The new collective bargaining agreement that took effect in December did not touch the idea that the agreement would increase the roster size from 25 to 26 that many thought would be in the deal. League sources said that discussions were underway but the union objected because of service-time implications for September call-ups, but no agreement came about as both sides ran out of time.
The trade-off, still makes sense. Fox Sports MLB insider Ken Rosenthal has argued that the league and union need to revisit this idea partly because an extra man would provide extra depth in an era where player health is a major issue. The roster limit would end baseball’s practice of having a completely different playing field when the postseason chase heats up. The goal is to prevent teams from using all 40 players on a roster in September.
One of the biggest issues with the 26th man is that most teams would fill that spot with a relief pitcher, which would extend games even longer. Any changes would likely come only in conjunction of pace-of-play rules. Service time issues would need to be resolved too.
Under the current system, a player can not be optioned after the minor league season has concluded. Some want a 28 man limit in September and league sources estimate that would give teams almost three weeks to option players, but potential manipulation made the union think again.
Rosenthal concludes by saying that this issue is not easy but not impossible and is worthy of further discussion after the end of the season.
In November, Sports Illustrated columnist Tom Verducci wrote than teams should not be allowed to expand their rosters without limitations on pitcher usage, “it will be the worst thing to happen to the sport since Astroturf and threaten to end the game’s period of record growth.”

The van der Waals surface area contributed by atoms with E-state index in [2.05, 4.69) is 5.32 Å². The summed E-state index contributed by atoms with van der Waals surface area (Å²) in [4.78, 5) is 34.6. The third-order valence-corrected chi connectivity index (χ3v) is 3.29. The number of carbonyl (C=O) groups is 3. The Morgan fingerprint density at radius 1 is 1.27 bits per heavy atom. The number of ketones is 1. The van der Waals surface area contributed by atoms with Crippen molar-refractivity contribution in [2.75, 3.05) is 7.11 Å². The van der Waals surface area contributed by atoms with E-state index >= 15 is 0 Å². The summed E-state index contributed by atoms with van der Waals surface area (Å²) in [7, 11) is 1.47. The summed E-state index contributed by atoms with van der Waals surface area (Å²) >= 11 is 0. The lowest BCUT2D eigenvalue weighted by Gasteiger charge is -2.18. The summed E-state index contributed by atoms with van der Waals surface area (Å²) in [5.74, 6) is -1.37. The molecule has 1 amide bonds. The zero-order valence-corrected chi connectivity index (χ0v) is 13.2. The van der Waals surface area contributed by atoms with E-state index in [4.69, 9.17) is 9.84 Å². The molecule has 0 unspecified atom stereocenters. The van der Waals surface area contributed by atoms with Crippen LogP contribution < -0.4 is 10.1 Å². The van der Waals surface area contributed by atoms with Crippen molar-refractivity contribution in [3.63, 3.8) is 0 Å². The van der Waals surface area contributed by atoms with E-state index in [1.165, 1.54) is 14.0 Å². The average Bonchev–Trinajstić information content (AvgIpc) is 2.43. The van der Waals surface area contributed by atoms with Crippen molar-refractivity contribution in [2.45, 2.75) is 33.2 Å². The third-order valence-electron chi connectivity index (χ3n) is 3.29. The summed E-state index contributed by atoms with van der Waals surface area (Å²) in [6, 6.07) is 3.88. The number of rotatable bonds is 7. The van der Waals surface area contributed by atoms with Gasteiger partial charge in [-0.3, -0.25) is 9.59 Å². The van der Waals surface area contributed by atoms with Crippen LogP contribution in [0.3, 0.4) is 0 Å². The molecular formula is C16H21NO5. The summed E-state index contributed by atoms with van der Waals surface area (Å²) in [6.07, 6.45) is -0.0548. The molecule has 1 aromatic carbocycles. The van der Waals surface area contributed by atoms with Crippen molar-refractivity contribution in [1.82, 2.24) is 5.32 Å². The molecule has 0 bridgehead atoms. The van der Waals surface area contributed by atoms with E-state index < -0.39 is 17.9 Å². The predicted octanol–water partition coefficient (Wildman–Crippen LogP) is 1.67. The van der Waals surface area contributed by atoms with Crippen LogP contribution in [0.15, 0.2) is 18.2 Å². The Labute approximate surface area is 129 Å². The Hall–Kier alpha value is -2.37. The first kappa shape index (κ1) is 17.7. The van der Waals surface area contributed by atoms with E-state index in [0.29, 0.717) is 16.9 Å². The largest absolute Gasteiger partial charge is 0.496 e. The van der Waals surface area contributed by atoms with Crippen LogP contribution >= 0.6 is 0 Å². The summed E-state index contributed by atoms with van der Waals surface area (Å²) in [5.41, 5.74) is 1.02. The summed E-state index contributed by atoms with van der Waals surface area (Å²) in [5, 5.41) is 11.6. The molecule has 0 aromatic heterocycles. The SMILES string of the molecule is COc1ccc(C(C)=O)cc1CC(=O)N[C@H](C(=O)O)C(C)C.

Asked if a roster expansion needs a governor on pitching a GM said last fall, “No doubt. It seems like they want to address the lack of offense and they want to address pace of game.” The GM went on to say that a 26 man roster with no restrictions would be counterproductive and that people are too wise to solve September issues at the detriment of the last few weeks of the season.
He cites some interesting stats regarding the use of many pitchers in games. In 2016, teams used 742 pitchers, which was double the number that was needed in 1977. This equates to an average of nearly 25 pitchers per team, that number was 16 in 1986.
It is going to be extremely difficult for the league and union to come to an agreement that expands the rosters from April-August to 26 without any pitching restrictions. Furthermore, I don’t see any solution that has been offered that can work, especially when some starting pitchers don’t make it to the sixth inning or even earlier.
The 40 man roster rule that takes affect in September is too much. The limit should be in the range of a 33- 35 man roster because if it’s reduced too much, the downfall is jeopardizing September call-ups to get experience to see what it is like playing in the major leagues. The best solution to conquer games that go four hours with both teams sending six pitchers to the mound is to enforce the pace-of-play initiatives more rigorously. The league and union can implement some of the pace-of-play initiatives that are in effect in the Arizona Fall League, such as only three-time out” conferences per game. This is what the MLB and union should focus more on in the offseason.